Across-slope shape: Linear
Parent material: Loamy residuum weathered from phyllite
Properties and qualities
Slope: 3 to 8 percent
Depth to restrictive feature: More than 80 inches
Drainage class: Well drained
Capacity of the most limiting layer to transmit water (Ksat): Moderately high to high (0.20 to 1.98 in/hr)
Depth to water table: More than 80 inches
Frequency of flooding: None
Frequency of ponding: None
Available water capacity: High (about 10.7 inches)
Interpretive groups
Farmland classification: All areas are prime farmland
Land capability (nonirrigated): 2e
Hydrologic Soil Group: B
Typical profile
0 to 10 inches: Loam
10 to 30 inches: Clay loam
30 to 54 inches: Loam
54 to 76 inches: Very channery sandy loam

Seems accurate, except I *DO* get "ponding" for about 6-12 hours after a decent rain. That might be due to a compacted layer from disturbance, however and not a natural thing.

I love the WIDE range of climate info - way to really narrow it down, USDA. Haha. That could put me anywhere from Maine to South Carolina!

I'm not sure what "Land capability (nonirrigated): 2e" means - I didn't see where the "key" for that was.


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RE: USDA's Web Soil Survey

  • Posted by whaas 5a SE WI (My Page) on
    Tue, Dec 31, 13 at 11:55

Yeah there is quite a bit of range. Can I have your rainfall?

If you want to get your exact elevation, see it at the link.

I'm at 1,150..fairly high for WI but nothing in comparison to some states.

Here is a link that might be useful: Elevation by Address


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RE: USDA's Web Soil Survey

Whaas - our rainfall is at the lower end of that range. I wish we got 55".

I love this - Frost-free period: 110 to 255 days

Wow. That's helpful...that pretty much covers the whole country except S. Florida and most of Alaska and possibly parts of the Rockies.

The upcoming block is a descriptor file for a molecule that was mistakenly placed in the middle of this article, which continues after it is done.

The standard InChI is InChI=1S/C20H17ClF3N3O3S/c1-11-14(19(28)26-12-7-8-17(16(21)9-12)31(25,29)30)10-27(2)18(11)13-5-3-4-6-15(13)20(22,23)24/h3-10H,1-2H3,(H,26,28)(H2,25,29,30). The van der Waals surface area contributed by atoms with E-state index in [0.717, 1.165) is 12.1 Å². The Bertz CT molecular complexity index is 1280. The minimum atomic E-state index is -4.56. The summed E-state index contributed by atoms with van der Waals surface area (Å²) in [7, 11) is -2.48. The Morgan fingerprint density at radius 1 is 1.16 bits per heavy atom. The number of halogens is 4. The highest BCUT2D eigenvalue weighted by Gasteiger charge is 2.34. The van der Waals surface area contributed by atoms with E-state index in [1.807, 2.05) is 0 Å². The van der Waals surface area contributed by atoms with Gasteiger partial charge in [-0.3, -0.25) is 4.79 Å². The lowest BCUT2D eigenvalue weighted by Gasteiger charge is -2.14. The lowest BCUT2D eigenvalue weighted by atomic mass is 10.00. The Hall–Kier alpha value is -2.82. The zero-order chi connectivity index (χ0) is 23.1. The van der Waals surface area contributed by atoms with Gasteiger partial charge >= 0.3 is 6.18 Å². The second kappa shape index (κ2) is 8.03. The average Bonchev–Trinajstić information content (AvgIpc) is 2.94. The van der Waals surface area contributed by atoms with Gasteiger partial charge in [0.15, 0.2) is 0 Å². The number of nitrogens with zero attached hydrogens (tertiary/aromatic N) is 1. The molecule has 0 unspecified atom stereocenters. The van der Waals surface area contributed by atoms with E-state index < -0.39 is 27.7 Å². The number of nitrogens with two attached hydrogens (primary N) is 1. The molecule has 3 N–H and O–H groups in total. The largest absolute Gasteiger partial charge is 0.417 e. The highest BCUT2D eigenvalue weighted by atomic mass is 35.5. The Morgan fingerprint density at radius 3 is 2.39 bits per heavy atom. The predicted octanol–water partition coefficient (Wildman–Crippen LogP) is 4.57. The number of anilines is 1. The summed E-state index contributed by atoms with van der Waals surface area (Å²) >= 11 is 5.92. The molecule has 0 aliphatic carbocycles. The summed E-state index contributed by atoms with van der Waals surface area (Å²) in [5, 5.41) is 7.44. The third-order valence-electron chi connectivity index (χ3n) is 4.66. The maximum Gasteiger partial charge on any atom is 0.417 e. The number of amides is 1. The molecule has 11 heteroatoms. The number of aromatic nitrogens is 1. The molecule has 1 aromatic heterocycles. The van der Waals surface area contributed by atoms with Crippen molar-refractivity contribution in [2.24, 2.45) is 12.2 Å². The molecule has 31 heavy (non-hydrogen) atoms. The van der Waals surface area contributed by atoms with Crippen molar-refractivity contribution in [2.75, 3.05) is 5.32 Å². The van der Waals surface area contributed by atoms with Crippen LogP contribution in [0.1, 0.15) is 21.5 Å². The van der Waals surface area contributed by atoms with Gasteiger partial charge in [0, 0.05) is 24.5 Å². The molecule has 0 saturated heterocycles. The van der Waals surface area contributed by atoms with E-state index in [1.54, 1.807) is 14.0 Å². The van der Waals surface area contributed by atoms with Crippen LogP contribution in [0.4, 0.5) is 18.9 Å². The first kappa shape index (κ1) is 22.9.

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RE: USDA's Web Soil Survey

We're at 429 feet FWIW.


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RE: USDA's Web Soil Survey

I had to use this back in the day in soils class. Had forgotten about it and haven't done it on the new house. Seems right on, though "somewhat excessively drained" seems like an understatement sometimes. Maybe that has to do with what was done to the land during development back in the 50's.

Hennepin County, Minnesota
L55C�"Urban land-Malardi complex, 8 to 18 percent slopes
Map Unit Setting

Mean annual precipitation: 23 to 35 inches
Mean annual air temperature: 43 to 50 degrees F
Frost-free period: 124 to 200 days

Map Unit Composition

Urban land: 70 percent
Malardi and similar soils: 20 percent
Minor components: 10 percent

Description of Urban Land
Setting

Landform: Outwash plains, stream terraces
Parent material: Sandy and gravelly outwash

Description of Malardi
Setting

Landform: Hills on outwash plains, hills on stream terraces
Landform position (two-dimensional): Backslope
Down-slope shape: Linear
Across-slope shape: Linear
Parent material: Outwash

Properties and qualities

Slope: 8 to 18 percent
Depth to restrictive feature: More than 80 inches
Drainage class: Somewhat excessively drained
Capacity of the most limiting layer to transmit water (Ksat): High (2.00 to 6.00 in/hr)
Depth to water table: More than 80 inches
Frequency of flooding: None
Frequency of ponding: None
Calcium carbonate, maximum content: 30 percent
Available water capacity: Low (about 4.3 inches)

Interpretive groups

Farmland classification: Not prime farmland
Land capability (nonirrigated): 4e
Hydrologic Soil Group: A

Typical profile

0 to 10 inches: Sandy loam
10 to 15 inches: Sandy loam
15 to 29 inches: Loamy coarse sand
29 to 80 inches: Gravelly sand


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RE: USDA's Web Soil Survey

Interesting stuff. Thanks, Brandon!

My property is split between two map sections and they are different in soil make up. I'm including the one I'm planting in below.

We flooded in September, 3 feet of water on one side of the property, up to 10 feet on the other side, but that was 12" of rain in a day, an entire years worth of precip for us. Frequency of ponding and flooding: none. Still, good to know.

66��"Ulm clay loam, 0 to 3 percent slopes
Map Unit Setting
Elevation: 5,070 to 5,200 feet
Mean annual precipitation: 13 to 15 inches
Mean annual air temperature: 46 to 48 degrees F
Frost-free period: 105 to 120 days
Map Unit Composition
Ulm and similar soils: 85 percent
Minor components: 15 percent
Description of Ulm
Setting
Landform: Plains
Down-slope shape: Linear
Across-slope shape: Linear
Parent material: Alluvium and/or eolian deposits derived from shale
Properties and qualities
Slope: 0 to 3 percent
Depth to restrictive feature: More than 80 inches
Drainage class: Well drained
Capacity of the most limiting layer to transmit water (Ksat): Moderately low to moderately high (0.06 to 0.20 in/hr)